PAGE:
How Each Piece of Legislation Will Influence Working Practices in the Setting?
The Children Act 1989 has influenced setting by bringing together several sets of guidance and provided the foundation for many of the standards practitioners adhere to and maintain when working with children. The Act requires that settings work together in the best interests of the child and that they form partnerships with parents and carers. It requires settings to have an appropriate adult: child ratios and policies and procedures on child protection.
This Act has an influence in all areas of practice within setting. For example; planning. 2. ) Disability Discrimination Act 1995 (DDA 1995)- The DDA states: “settings are required to make reasonable adjustments by either changing policy, providing alternative ways to access a provision, or by addressing physical features which make a service impossible or unreasonably difficult for disabled people to use. ” (www. hse. gov. uk/disability/law. htm)
This means that settings must make their provision more accessible. For example; by having downstairs toilets, wider doors and ramps to the front doors.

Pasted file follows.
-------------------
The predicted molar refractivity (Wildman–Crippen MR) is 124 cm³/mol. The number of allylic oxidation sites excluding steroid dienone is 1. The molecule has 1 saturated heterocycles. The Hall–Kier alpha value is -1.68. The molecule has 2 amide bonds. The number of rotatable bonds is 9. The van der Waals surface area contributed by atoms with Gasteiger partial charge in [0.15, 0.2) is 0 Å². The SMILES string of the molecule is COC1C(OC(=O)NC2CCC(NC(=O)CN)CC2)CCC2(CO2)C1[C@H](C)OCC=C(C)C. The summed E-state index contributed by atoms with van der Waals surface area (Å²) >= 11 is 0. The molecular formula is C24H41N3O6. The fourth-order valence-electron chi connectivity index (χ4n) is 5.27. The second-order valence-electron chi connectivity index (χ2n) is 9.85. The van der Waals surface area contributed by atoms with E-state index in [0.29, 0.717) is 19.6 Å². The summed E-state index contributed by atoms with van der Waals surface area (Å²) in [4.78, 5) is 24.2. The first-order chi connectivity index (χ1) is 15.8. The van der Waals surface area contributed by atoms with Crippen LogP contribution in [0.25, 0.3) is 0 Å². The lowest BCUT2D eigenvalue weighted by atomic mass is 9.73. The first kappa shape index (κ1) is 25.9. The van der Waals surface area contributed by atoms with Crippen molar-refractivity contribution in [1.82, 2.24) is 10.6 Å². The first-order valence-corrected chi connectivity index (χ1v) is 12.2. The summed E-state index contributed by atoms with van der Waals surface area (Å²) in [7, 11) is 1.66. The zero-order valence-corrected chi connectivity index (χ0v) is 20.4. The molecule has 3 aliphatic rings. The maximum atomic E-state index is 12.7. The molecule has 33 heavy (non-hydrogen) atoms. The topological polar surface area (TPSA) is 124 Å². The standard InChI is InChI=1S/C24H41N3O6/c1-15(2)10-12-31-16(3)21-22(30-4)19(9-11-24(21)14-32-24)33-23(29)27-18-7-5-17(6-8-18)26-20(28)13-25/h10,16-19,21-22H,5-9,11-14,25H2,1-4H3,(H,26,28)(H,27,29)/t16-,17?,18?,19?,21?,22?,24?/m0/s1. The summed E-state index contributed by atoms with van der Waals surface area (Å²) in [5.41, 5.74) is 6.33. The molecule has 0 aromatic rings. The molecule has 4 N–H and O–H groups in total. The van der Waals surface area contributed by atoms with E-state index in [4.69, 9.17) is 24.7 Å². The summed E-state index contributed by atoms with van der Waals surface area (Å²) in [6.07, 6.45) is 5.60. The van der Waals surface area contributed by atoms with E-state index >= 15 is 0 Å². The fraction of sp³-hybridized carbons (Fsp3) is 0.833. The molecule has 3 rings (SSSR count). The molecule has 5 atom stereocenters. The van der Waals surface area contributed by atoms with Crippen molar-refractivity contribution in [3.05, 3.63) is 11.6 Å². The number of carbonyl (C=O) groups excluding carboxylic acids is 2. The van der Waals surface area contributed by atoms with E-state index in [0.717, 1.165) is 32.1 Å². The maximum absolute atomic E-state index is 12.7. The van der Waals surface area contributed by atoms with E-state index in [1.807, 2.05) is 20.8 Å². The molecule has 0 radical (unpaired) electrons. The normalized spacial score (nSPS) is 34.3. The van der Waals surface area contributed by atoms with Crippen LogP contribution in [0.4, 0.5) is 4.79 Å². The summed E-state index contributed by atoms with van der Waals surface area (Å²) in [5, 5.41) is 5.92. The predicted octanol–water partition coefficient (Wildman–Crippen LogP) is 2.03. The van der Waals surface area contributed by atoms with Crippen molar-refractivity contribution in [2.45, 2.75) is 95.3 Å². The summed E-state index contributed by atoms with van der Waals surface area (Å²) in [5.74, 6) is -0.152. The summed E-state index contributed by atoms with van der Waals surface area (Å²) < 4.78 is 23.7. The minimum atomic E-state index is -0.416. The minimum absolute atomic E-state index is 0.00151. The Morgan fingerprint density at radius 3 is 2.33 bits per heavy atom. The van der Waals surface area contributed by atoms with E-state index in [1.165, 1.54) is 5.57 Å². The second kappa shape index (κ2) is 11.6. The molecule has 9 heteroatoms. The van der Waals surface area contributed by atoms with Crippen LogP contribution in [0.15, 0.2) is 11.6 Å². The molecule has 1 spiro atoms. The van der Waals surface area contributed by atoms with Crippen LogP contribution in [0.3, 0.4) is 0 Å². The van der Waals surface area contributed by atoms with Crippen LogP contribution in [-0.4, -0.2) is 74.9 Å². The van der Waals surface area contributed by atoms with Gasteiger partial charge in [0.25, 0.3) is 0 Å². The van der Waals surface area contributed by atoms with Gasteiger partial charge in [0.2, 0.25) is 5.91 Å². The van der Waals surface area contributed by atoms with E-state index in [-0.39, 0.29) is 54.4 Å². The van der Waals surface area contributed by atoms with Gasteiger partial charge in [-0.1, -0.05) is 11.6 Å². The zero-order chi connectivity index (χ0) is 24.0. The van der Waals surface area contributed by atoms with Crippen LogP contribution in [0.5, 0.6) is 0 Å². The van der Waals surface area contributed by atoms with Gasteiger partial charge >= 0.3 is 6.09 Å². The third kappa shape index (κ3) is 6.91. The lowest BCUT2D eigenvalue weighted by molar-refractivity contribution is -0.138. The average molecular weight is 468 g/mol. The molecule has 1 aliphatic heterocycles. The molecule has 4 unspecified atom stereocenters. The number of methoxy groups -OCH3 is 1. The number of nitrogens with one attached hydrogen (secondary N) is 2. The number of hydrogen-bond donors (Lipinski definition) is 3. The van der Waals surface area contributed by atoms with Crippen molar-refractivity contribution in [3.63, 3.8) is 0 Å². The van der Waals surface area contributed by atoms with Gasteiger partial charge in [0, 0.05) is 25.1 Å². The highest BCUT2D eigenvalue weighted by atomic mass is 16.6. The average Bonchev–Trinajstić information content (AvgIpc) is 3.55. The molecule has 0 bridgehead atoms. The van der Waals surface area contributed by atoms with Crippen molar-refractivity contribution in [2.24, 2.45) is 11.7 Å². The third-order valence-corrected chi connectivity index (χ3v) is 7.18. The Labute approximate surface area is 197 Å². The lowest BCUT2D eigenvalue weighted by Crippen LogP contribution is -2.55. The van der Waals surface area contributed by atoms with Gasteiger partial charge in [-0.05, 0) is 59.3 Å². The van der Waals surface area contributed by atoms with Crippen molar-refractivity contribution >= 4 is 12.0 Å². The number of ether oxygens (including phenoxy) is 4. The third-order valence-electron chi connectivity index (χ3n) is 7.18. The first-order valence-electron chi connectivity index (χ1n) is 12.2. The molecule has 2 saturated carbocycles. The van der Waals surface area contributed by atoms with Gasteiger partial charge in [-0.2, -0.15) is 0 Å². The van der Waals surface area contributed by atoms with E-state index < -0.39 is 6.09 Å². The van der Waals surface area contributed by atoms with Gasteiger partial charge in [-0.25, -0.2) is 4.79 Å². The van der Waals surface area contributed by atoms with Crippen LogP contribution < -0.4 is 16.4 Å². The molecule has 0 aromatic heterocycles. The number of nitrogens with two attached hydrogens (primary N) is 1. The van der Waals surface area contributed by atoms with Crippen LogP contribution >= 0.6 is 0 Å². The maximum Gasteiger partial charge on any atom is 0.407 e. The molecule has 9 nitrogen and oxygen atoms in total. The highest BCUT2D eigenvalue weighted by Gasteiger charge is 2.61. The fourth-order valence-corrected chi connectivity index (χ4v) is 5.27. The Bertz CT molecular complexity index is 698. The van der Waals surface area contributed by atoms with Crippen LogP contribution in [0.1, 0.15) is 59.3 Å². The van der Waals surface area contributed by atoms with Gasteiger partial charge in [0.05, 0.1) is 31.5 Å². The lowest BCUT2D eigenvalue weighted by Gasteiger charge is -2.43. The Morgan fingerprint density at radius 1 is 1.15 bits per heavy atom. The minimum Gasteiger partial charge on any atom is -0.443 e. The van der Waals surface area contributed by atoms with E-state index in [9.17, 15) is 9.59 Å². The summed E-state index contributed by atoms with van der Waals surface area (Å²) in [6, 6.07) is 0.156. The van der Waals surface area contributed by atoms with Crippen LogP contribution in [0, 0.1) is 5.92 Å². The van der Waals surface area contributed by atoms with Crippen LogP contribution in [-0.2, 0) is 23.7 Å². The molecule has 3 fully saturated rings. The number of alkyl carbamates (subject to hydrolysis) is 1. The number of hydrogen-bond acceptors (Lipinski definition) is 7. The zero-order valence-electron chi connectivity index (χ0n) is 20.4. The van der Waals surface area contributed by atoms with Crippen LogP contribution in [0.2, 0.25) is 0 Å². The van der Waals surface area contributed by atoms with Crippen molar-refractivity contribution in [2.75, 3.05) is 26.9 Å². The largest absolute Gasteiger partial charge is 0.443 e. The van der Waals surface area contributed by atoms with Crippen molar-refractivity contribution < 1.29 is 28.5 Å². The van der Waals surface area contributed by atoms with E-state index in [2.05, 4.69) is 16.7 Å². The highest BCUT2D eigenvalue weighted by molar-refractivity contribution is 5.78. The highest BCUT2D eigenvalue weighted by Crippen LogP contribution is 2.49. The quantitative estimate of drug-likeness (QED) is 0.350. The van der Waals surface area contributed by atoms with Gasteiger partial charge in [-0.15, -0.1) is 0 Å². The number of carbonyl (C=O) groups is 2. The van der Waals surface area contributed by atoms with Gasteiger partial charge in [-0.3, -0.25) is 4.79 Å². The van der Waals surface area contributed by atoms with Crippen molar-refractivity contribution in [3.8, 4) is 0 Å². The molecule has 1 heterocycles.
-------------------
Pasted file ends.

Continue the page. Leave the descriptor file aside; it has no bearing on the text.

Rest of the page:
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. ) Children Act 2004 – This Act was introduced as a result of the death of Victoria Climbie and was the introduction of ‘Every Child Matters’ which ensures the wellbeing of children through its five outcomes. The Every Child Matters framework has influenced settings by giving them and other childcare settings a duty to find new ways of working together by sharing information and working co-operatively to protect children from harm. 4. ) Human Rights Act 2000 – This Act has had a huge impact in current legislation in the UK.
Under the Act it was agreed that children would have the same rights as adults which means children have the right to dignity, respect and fairness in the way that they are treated. In terms of working with children the articles that relates to this Act are Article 8 which is about the right to privacy, Article 10 the right to freedom of expression and Article 14 discrimination. This legislation has also affected the main principles which underpin working with children. 5. ) Race Relations Act 1976 – The Race Relations Act 1976 aims to express ethnic discrimination.
In 2000 there was an amendment to the Race Relations Act which reinforced some of the necessities of the earlier legislation and make settings work towards racial equality. In practice this means that a setting must be alert on how they promote their service, recruit staff and make the provision accessible to all. Following the Act, “the Commission for Racial Equality was established in order to help enforce the act, and also to advise the Government and others on issues concerning it.